Results - Admission to Hospital
People mainly rated their admission to hospital positively, with over four out of five ( 82 per cent) rating their admission to hospital as 'excellent' or 'good'.
People also rated most aspects of care and treatment they received in the Accident and Emergency Department (A&E) positively. Around nine out of ten ( 88 per cent) rated the overall care and treatment they received in A&E as 'excellent' or 'good'.
People who used A&E were least positive about being kept informed about the length of time to wait to be seen by a doctor or nurse in A&E - around one in four ( 23 per cent) indicated that they weren't kept informed. Similarly around one in six ( 15 per cent) indicated that the time waiting to be seen by a doctor or nurse in A&E was too long.
In general, results for questions relating to hospital admission saw similar results or an increase in positive ratings from the previous survey in 2014. The only exception to this was in relation to the waiting time for admission to hospital after being referred, which saw a decrease in the percentage positive response.
Emergency or planned in advance
Those who attended hospital were either admitted as an emergency/urgent case or have the attendance planned in advance. The people who responded to the survey were admitted as follows:
- around three in five were admitted as an emergency/urgent admission ( 63 per cent)
- around two in five had their stay planned in advance ( 37 per cent)
Of the emergency/urgent patients, seven out of ten ( 71 per cent) went to A&E when they arrived at hospital.
People who went to A&E when they arrived at hospital were asked about various aspects of their care and treatment whilst in A&E, around nine out of ten ( 88 per cent) rated the overall care and treatment they received in A&E positively (Figures 2 and 3).
People felt most positive about the privacy they were given during their care and treatment in A&E, 98 per cent felt that they were given enough privacy when being examined or treated in A&E (Figure 4).
Figure 2 Breakdown of overall rating of care and treatment in
Figure 3 Overall positive rating of care and treatment in A&E (%)
People were least positive about the following aspects of their A&E care (Figure 4):
- being kept informed about the wait to be seen by a nurse or doctor in A&E - around one in four ( 23 per cent) indicated they weren't kept informed, 33 per cent indicated they were informed 'to some extent' and the remaining 44 per cent felt 'completely' informed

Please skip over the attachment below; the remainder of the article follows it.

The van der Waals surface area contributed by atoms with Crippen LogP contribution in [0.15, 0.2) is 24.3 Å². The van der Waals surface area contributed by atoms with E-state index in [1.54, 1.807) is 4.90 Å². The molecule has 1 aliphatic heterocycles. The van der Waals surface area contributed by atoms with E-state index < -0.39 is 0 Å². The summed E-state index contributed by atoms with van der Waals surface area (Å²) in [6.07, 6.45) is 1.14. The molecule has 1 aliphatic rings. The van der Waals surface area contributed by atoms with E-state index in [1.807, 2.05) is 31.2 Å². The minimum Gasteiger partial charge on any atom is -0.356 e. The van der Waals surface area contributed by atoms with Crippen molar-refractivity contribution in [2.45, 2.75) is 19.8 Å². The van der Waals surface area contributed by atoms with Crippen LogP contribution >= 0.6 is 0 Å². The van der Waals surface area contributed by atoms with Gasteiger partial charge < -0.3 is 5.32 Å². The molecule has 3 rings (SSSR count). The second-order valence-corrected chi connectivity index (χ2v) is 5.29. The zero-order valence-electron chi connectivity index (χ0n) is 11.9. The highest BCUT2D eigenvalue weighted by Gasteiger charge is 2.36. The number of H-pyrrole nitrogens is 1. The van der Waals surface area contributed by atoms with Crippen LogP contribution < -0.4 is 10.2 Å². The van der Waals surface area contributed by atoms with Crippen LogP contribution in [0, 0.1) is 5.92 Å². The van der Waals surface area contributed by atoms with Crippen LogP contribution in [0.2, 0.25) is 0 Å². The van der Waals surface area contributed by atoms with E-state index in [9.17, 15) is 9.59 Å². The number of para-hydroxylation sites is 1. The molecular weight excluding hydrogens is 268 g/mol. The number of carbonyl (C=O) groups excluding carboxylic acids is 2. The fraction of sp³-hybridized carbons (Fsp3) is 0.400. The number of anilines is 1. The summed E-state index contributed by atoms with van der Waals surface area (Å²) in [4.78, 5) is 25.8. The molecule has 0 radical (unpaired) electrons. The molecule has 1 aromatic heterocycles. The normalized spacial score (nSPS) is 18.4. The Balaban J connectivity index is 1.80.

- around three in five ( 61 per cent) felt that they were kept informed about what was happening once they had been seen by a nurse or doctor
- around two in three ( 68 per cent) felt that their condition was 'completely' discussed with them in a way they could understand
Some variation has been seen across the NHS Boards around being kept completely informed about the wait to be seen by a nurse or doctor. Results ranged from 36 to 75 per cent.
Views on the actual waiting time to be seen in A&E were generally positive, over five in six people ( 85 per cent) indicated that either they didn't have to wait or that the wait was reasonable), a rise of two percentage points from 2014. The remaining one in six ( 15 per cent) felt that the wait was too long.
Figure 4 Summary of emergency/urgent patient responses (%)
Planned in advance
People whose attendance at hospital was planned in advance were asked about the information they received before attending: 96 per cent of waiting list or planned patients indicated that the information helped them understand what would happen (Figure 5).
Waiting to be admitted after being referred
"On 01 October 2012, the Treatment Time Guarantee came into effect. This replaced the nine week standard that was in place from 31 March 2011 to 31 March 2012. […] Previously, the national waiting time standard stated that, from 31 March 2011, no patient waiting for treatment as an inpatient or day case would wait longer than nine weeks." [ 3] Information published by ISD Scotland shows that only five per cent of people who attended hospital (as Inpatient or Day Case) during the period covered by the survey (April to September 2015) had to wait longer than 12 weeks [ 4].
In the inpatient survey, around five in six people ( 85 per cent) thought that the wait to be admitted to hospital after they were referred was reasonable, a decrease of three percentage points from 2014.
Of the 15 per cent who felt the wait was unreasonable, 91 per cent felt that the wait was too long and nine per cent felt the wait was too short .
Figure 5 Summary of waiting list, planned attendance and waiting
after arrival (%)
Waiting to get onto the ward
All patients were asked about the length of time taken to get to a bed on the ward after arrival at hospital:
- 86 per cent indicated they felt the wait was reasonable (Figure 5)
Overall rating of admission to hospital
All patients were asked to rate their overall admission to hospital:
- over four out of five ( 82 per cent) rated their admission to hospital positively (Figures 6 and 7)
Figure 6 Breakdown of overall rating of admission to hospital
Figure 7 Overall positive rating of admission to hospital
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